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Seismic Testing (Blasting) and Offshore Drilling

     "It seems increasingly clear that the evidence of the potential harm of seismic testing is stronger than the evidence of Atlantic drilling having any meaningful effect on our energy consumption or independence. It seems much more a matter of greed than need.”


Source: St. Augustine Record, May 4, 2014 (Reprinted by Oceana)


In the last couple of centuries, the world has become increasingly dependent on fossil fuels - primarily coal, oil, and natural gasfor its sources of energy. These fossil fuels were formed over millions of years from the remains of dead animals and plants that were buried under vast amounts of rock, dirt, and mud. Heat from inside the earth and the pressure from the rocks and dirt converted these remains into the fossil fuels. Coal (primarily used to provide electricity) is usually accessed from surface or deep mines, oil (primarily used in transportation) is typically accessed through holes driven deep below the earth and pumped to the surface for extraction by oil rigs, and natural gas (primarily used to provide heat or electricity) deposits are typically pumped from deep below the ground (Environmental and Energy Study Group, 2017).

Most fossil fuels can be accessed from land, but there are also fossil fuels lying beneath the seabed in oceans. Offshore drilling is a mechanical process in which a well is drilled below the seabed. It is typically carried out in order to explore for and subsequently extract oil which lies in rock formations beneath the seabed. Most commonly, the term is used to describe drilling activities on the continental shelf, though the term can also be applied to drilling in lakes, inshore waters and inland seas.

To access this oil, gigantic oil rigs are constructed. They are in a sense miniature, floating cities that can employ and house hundreds of workers. Other massive production facilities sit atop undersea towers that descend as far as 4,000 feet into the depths -- taller than the world's largest skyscrapers.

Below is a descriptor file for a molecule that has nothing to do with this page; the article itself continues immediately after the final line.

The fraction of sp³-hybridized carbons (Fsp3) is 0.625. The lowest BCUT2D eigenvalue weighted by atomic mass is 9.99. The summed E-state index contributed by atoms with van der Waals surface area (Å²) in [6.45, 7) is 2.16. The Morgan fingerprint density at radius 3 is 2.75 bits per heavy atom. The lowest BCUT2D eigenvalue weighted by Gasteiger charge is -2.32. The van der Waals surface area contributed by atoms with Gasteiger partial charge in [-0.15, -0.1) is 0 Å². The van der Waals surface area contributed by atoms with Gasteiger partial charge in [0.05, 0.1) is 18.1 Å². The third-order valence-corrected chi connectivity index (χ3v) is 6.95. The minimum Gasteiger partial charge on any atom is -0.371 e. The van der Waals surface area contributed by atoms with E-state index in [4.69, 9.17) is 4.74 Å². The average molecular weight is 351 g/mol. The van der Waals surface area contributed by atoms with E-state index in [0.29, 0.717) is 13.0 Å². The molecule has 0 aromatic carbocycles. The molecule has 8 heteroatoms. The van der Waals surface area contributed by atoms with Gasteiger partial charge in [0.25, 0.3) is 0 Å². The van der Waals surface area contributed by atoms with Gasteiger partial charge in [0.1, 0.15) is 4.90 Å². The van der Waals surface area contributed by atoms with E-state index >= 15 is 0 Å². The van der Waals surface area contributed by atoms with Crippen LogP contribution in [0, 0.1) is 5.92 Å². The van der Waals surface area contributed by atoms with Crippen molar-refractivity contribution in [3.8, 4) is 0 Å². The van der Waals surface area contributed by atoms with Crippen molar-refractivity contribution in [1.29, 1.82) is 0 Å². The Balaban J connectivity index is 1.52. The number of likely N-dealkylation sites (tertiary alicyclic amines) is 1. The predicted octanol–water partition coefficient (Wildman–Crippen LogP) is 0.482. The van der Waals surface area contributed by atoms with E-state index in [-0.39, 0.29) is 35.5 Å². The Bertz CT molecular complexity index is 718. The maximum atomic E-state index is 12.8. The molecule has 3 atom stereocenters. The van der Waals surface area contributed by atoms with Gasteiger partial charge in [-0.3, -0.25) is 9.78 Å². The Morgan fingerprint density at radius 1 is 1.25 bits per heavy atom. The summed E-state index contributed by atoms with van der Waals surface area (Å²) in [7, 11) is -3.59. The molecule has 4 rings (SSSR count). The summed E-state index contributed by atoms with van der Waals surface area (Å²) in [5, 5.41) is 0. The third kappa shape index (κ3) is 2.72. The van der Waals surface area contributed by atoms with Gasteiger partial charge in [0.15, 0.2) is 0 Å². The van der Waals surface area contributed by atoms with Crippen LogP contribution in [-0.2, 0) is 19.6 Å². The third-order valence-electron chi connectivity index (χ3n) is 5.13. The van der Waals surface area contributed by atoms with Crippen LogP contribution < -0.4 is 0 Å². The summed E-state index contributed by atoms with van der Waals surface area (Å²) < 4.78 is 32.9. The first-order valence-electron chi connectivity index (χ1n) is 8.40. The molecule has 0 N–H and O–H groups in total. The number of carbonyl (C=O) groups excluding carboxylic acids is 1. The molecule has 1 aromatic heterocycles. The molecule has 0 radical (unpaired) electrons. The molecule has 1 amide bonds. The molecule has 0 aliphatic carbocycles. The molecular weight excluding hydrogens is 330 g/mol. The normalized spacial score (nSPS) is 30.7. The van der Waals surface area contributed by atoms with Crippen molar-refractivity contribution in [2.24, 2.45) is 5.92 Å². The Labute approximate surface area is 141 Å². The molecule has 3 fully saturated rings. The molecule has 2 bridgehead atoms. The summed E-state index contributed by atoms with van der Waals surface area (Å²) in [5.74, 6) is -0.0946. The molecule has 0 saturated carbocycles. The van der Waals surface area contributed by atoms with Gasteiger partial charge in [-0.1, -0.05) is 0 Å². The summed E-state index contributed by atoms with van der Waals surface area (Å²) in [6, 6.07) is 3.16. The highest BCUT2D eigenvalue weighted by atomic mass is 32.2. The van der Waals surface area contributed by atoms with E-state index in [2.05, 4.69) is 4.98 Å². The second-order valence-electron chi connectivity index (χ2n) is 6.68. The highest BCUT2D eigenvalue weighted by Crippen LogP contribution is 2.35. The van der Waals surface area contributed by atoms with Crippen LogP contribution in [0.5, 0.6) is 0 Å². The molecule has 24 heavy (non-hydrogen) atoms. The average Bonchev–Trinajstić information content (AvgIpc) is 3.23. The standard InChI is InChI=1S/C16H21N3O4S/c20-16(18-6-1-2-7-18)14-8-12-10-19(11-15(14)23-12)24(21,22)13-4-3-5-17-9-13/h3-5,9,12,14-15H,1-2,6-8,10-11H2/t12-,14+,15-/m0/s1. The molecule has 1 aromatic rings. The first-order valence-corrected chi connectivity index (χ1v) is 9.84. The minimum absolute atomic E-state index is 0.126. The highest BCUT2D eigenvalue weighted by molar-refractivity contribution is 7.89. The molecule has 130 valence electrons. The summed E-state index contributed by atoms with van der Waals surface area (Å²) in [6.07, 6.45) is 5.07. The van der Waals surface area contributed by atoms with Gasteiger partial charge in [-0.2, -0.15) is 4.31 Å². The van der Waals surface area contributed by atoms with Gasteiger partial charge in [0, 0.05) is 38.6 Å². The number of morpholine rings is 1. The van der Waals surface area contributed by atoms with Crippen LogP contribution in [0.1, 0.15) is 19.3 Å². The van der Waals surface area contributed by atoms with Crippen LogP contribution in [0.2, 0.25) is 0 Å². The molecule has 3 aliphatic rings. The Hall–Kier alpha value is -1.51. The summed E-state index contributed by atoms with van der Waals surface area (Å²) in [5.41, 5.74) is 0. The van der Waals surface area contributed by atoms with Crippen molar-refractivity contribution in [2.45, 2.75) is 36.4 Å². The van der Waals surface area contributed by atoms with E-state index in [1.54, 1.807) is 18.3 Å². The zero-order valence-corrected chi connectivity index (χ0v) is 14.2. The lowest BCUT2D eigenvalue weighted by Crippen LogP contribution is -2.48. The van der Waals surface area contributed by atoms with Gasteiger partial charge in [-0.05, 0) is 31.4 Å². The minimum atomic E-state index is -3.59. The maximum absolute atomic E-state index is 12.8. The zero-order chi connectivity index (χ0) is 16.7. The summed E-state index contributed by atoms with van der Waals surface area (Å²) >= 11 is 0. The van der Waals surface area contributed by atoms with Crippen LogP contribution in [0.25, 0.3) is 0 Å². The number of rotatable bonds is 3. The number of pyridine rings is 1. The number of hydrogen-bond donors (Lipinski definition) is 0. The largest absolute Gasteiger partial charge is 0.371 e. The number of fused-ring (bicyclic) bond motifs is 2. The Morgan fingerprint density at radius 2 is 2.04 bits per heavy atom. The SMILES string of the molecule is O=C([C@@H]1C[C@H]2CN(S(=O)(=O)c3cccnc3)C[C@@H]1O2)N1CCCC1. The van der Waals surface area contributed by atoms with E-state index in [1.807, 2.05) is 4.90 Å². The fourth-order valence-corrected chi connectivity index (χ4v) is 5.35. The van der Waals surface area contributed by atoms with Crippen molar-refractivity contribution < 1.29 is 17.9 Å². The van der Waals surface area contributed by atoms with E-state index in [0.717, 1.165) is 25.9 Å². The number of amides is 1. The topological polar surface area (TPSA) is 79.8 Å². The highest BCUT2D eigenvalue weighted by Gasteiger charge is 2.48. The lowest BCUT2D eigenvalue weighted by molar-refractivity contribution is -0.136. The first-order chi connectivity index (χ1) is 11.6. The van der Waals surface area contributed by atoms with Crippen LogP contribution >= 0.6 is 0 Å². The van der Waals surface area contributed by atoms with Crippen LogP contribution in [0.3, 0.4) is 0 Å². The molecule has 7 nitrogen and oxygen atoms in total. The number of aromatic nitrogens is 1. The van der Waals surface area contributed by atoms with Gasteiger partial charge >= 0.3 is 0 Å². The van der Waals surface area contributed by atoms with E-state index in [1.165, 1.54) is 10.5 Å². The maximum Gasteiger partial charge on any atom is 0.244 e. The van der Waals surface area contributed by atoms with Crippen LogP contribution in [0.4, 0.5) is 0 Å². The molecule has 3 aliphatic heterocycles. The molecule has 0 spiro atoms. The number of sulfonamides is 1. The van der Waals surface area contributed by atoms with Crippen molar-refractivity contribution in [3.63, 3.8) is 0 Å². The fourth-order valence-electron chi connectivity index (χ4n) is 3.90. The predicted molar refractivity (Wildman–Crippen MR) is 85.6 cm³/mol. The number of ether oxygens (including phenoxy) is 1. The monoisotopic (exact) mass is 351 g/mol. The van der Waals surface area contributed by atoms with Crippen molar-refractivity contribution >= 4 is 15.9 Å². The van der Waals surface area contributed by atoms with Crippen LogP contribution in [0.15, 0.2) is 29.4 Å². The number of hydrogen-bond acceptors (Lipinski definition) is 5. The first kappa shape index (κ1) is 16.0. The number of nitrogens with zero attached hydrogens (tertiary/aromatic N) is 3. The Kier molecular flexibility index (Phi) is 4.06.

In order to determine where to drill, a process called seismic testing (or seismic blasting) is typically used. This involves sending shock waves down through the water and into the ocean floor. Sound travels at different speeds through different types of rock. If the shock wave reaches a change in rock layers, it bounces back up toward hydrophones dragged behind the survey ship. With the aid of computers, seismologists can then analyze the information to pinpoint possible traps in the Earth.

Survey ships use both compressed air guns and explosives to emit shock waves (Lamb, 2008).

Seismic airguns (the more common approach) shoot blasts of compressed air into the ocean floor each of which is an estimated 100,000 times more intense than the sound of a jet engine. If approved, vessels would tow as many as 30 air guns, which would be fired every 10 seconds continuously 24 hours a day - seven days a week for the duration of the mapping exercise, which could last for several weeks (Soper, 2017).

Perspectives: Pros and Cons


Supporters of seismic testing and offshore drilling state that it has four primary benefits: